Dr. Susan Sherkow studied the concept of “watched play,” and describes it as “a state of mutual engagement from the child’s perspective, and therefore interactive.” She found that simply the presence of an attentive adult can validate a child’s identity, and eventually help to improve their capacity to be alone. The experience for the child allows him or her to regulate their emotions and their impulses confidently. It allows the child to begin to differentiate between self and other, and to learn how to interpret and respond to others’ behaviors. In the process, the child internalizes these learned skills, which makes their eventual independence more possible.

The power that presence has on a child’s development is not just related to their play experience. Children need this presence from the adults around them when they are experiencing big emotions, too. Hand in Hand parenting teaches a concept called Staylistening. This is a method of just being with a child while s/he experiences big emotions. Patty Wipfler of Hand in Hand parentings describes the need for Staylistening here:

We are so accustomed to seeing the world only from our own vantage point. If we don’t feel sad, no one else should, either. But children’s feelings are like their own personal weather system, which is affected by forces often unseen by you.
To tell your child he should feel happy when he is sad is roughly as effective as telling a rainstorm to go away. Phrases like “I’m sorry you feel so sad” or “I’ll stay right here with you while it’s hard” give your child permission to address and work through bad feelings. Phrases like “It’s only a torn paper. Quit acting like such a baby!” only shame a child. They work against your goal of helping your child rebuild his sense of well-being.
As you listen, you are not necessarily condoning your child’s feelings, nor are you spoiling him. You are helping him recover. Children cry only when they are too upset to think. Feelings of upset can overpower a child and drive him to do things that don’t make sense. As you listen, you drain the power these feelings have over your child. His own good judgment will return once you’ve listened thoroughly.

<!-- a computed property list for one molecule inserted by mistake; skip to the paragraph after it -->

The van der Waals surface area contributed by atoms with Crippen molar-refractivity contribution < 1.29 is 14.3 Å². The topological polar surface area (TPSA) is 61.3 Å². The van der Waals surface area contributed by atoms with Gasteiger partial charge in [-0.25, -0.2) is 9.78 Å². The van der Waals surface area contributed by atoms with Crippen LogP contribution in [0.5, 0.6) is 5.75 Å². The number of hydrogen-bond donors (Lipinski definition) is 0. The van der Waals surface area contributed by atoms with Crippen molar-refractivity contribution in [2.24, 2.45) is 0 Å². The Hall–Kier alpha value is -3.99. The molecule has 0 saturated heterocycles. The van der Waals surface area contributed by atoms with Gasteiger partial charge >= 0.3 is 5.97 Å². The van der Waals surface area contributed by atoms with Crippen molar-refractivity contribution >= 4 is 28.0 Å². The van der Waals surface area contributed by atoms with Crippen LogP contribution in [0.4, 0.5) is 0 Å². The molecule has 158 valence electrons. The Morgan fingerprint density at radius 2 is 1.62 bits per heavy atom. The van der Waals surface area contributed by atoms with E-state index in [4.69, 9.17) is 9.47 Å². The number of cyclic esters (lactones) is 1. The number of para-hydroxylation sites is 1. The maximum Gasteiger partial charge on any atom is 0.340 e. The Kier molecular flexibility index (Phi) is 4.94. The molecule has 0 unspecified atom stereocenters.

The chaotic life of a parent of young children and the atmosphere of a classroom with 10-15 young children can make it seem impossible to carve out time and space to create this kind of attentiveness. However, it can be as simple as a shift in perspective about what the child needs, and about the value of what we have to give them: our presence and our attention. It doesn’t have to take long. It just requires intention.

Talking With Children About Fire Drills

Anticipation of required fire drills and the actual experience of them can be confusing and frightening for preschoolers, and children are best prepared for the experience if they first hear about it from their parents.  What follows is a description of happens at many schools, followed by a few suggestions for how to talk with your children about the drill. 

On the day before the drill, the teachers will talk with the children in their classes about the drill and answer questions. On the day of the drill teachers will again tell children, at the morning meeting, that the school will be practicing how to leave the building if there is a fire so that we can be safe. Someone from the office will push the smoke alarm button in the main hall and the high pitched beep will alert teachers and children that the drill is happening.